When the switched is opened (the pin is having a ground potential) radiated EMI (Electromagnetic Inteference aka. noise) can make the potential of the pin go up or down. If it goes up, in order to get down to the ground potential again, current will have to flow through the resistor in order to lower the potential again. Now, if the resistance is very high, this will take a long time (and here by long time I mean microseconds perhaps). With a small resistance, a larger current will flow.

    So high resistances will make the stuff more susceptible to noise, yes, but there is not much to do about it right there. The EMI will have to be removed by other means, like shielding.

    Normally, resistor values in the kilo-ohm range are used.

    I hope this helps.
     
  9. May 24, 2013 #8
    Hi Runei,
    I don't quite understand this part. Could you explain a bit more?
    When pull-down resistor is connected, the input voltage at the pin always zero as switch open and free noise?
    When switch open and enviroment has noise, it will induce a voltage at the pin, right?
    And the voltage doesn't depend on the value of resistor?
     
  10. May 24, 2013 #9
    basics4.gif

    In the picture shown the switch is open. In an ideal environment the voltage at "1" will be 0. Thus, it will have the same potential as the ground.

    If we are in a noisy environment, we have to imagine that there is a small capacitance in parallel with the resistor to ground. This is called a parasitic capacitance, since it is an unwanted but always present nuisance.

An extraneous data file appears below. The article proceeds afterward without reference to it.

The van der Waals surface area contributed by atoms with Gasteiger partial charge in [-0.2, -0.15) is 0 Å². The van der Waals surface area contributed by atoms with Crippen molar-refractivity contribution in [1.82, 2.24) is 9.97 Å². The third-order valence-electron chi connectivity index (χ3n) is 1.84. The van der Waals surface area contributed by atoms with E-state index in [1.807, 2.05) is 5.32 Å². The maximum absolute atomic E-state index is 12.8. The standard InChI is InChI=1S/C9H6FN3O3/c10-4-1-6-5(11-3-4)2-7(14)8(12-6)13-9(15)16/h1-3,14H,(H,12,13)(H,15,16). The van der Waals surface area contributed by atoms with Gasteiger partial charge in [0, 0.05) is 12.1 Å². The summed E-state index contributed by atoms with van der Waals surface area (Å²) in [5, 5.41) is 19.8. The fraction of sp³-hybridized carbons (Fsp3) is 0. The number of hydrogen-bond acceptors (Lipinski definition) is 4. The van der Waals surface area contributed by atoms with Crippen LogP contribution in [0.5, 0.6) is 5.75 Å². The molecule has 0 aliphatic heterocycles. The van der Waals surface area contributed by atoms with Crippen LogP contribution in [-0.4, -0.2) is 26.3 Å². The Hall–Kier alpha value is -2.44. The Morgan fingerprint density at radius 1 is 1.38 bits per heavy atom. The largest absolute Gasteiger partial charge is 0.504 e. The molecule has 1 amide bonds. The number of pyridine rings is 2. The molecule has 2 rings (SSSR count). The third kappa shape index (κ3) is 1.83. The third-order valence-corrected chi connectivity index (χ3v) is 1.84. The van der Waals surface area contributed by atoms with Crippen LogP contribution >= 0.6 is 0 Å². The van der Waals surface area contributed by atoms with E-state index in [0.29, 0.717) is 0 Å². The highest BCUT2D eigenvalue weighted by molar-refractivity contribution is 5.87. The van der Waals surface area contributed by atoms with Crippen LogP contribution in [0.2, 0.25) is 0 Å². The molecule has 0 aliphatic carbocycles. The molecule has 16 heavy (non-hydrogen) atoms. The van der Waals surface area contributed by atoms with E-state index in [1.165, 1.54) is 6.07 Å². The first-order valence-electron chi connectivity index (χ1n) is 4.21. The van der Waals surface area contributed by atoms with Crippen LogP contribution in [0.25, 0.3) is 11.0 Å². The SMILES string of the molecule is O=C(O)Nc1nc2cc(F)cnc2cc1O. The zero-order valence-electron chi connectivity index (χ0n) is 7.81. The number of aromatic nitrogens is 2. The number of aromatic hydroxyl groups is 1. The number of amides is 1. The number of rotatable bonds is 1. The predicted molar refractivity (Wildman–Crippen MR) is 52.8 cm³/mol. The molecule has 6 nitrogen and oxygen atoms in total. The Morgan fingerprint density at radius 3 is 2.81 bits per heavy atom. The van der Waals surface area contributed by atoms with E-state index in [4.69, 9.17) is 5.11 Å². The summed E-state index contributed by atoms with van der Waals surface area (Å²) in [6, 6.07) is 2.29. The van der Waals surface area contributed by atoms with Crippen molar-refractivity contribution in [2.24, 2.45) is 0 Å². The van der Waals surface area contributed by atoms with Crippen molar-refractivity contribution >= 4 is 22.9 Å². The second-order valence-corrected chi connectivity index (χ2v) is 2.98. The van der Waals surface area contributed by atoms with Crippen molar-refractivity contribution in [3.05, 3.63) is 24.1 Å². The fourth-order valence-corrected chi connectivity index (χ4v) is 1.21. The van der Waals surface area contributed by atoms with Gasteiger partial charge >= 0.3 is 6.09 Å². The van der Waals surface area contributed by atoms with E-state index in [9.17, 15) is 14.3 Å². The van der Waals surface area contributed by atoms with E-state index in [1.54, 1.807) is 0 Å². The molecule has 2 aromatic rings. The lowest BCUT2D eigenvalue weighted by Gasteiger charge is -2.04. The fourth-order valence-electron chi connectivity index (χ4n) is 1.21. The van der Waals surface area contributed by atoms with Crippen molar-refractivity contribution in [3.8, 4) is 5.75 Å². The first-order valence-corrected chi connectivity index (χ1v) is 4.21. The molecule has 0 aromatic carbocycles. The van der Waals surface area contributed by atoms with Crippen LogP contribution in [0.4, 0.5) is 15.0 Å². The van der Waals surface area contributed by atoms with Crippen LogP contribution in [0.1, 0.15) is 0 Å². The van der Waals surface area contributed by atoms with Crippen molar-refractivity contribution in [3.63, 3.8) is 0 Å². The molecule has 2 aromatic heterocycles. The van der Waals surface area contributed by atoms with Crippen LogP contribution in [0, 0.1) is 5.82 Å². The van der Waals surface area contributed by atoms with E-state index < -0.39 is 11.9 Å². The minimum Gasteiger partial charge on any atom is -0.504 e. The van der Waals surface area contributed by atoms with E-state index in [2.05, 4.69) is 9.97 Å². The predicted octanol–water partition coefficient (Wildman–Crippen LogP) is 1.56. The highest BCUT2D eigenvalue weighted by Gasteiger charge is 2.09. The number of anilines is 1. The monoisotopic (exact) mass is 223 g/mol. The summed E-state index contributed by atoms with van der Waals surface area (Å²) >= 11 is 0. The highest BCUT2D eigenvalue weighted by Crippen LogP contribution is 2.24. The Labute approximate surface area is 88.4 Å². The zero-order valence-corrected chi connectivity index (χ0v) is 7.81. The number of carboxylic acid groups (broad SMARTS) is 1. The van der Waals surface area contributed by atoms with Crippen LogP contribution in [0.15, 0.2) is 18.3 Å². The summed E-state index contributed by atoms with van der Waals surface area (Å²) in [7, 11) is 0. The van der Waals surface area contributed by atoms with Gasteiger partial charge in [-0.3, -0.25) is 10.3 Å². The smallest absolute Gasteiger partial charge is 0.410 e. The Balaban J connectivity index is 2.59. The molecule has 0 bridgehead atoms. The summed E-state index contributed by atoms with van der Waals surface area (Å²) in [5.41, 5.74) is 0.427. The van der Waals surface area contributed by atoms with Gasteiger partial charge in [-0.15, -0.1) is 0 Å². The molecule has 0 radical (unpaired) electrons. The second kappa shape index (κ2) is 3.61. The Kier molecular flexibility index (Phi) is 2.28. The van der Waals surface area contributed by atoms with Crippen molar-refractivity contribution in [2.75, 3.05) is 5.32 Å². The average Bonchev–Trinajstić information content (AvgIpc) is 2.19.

attachment.php?attachmentid=58994&stc=1&d=1369418281.png

    When this capacitor is there, and we have incoming noise, the voltage may rise. Lets say the voltage suddenly rises to 1 volt because of incoming electromagnetic interference. Now there is a voltage across the resistor to ground, and current will flow. As the current flows, the capacitor will be discharged and return to 0 volts. The rate at which this happens depends on the capacitor value (very very small) and the resistor value. If the resistor value is very very high, then there will only be a small current flowing, and the potential will decrease more slowly, than if the resistor was small.

    That is the first part of it. Now, the voltage rise (from the noise) is actually dependent on the resistor value.

    attachment.php?attachmentid=58994&d=1369417994.png

    If we imagine a new wire connecting to point "1". This wire is a "virtual" one, and is only there to signify the incoming noise. The noise is modeled as an incoming current that lasts for lets say 2 microseconds.

    Now, if the resistor is small, more current will flow through the resistor, and the voltage at "1" after the incoming current is over is less than if the resistor had been big.

    The conclusion of this is that a small resistor will help you against noise, but it will also increase power consumption.
     

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  11. May 24, 2013 #10
    Thank you for the prompt and thorough answer! :smile: